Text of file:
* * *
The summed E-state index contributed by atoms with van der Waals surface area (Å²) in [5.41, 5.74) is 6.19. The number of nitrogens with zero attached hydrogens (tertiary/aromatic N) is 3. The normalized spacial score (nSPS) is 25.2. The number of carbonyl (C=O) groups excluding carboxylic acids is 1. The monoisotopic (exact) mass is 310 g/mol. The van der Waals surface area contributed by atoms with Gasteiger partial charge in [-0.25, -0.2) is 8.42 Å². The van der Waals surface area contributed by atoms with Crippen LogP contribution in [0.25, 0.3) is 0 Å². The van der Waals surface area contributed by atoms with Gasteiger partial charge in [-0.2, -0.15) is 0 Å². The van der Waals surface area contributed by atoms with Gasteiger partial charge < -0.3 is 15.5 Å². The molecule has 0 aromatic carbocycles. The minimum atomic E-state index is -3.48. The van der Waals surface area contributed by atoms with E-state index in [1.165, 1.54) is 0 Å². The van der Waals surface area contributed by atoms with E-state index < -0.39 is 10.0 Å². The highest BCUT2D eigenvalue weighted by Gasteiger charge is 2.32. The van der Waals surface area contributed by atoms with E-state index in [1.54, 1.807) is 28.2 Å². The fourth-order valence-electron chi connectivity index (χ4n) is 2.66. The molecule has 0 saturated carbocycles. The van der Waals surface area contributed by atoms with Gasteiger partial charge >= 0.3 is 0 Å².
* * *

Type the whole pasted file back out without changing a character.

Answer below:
The summed E-state index contributed by atoms with van der Waals surface area (Å²) in [5.41, 5.74) is 6.19. The number of nitrogens with zero attached hydrogens (tertiary/aromatic N) is 3. The normalized spacial score (nSPS) is 25.2. The number of carbonyl (C=O) groups excluding carboxylic acids is 1. The monoisotopic (exact) mass is 310 g/mol. The van der Waals surface area contributed by atoms with Gasteiger partial charge in [-0.25, -0.2) is 8.42 Å². The van der Waals surface area contributed by atoms with Crippen LogP contribution in [0.25, 0.3) is 0 Å². The van der Waals surface area contributed by atoms with Gasteiger partial charge in [-0.2, -0.15) is 0 Å². The van der Waals surface area contributed by atoms with Gasteiger partial charge < -0.3 is 15.5 Å². The molecule has 0 aromatic carbocycles. The minimum atomic E-state index is -3.48. The van der Waals surface area contributed by atoms with E-state index in [1.165, 1.54) is 0 Å². The van der Waals surface area contributed by atoms with E-state index < -0.39 is 10.0 Å². The highest BCUT2D eigenvalue weighted by Gasteiger charge is 2.32. The van der Waals surface area contributed by atoms with E-state index in [1.54, 1.807) is 28.2 Å². The fourth-order valence-electron chi connectivity index (χ4n) is 2.66. The molecule has 0 saturated carbocycles. The van der Waals surface area contributed by atoms with Gasteiger partial charge >= 0.3 is 0 Å².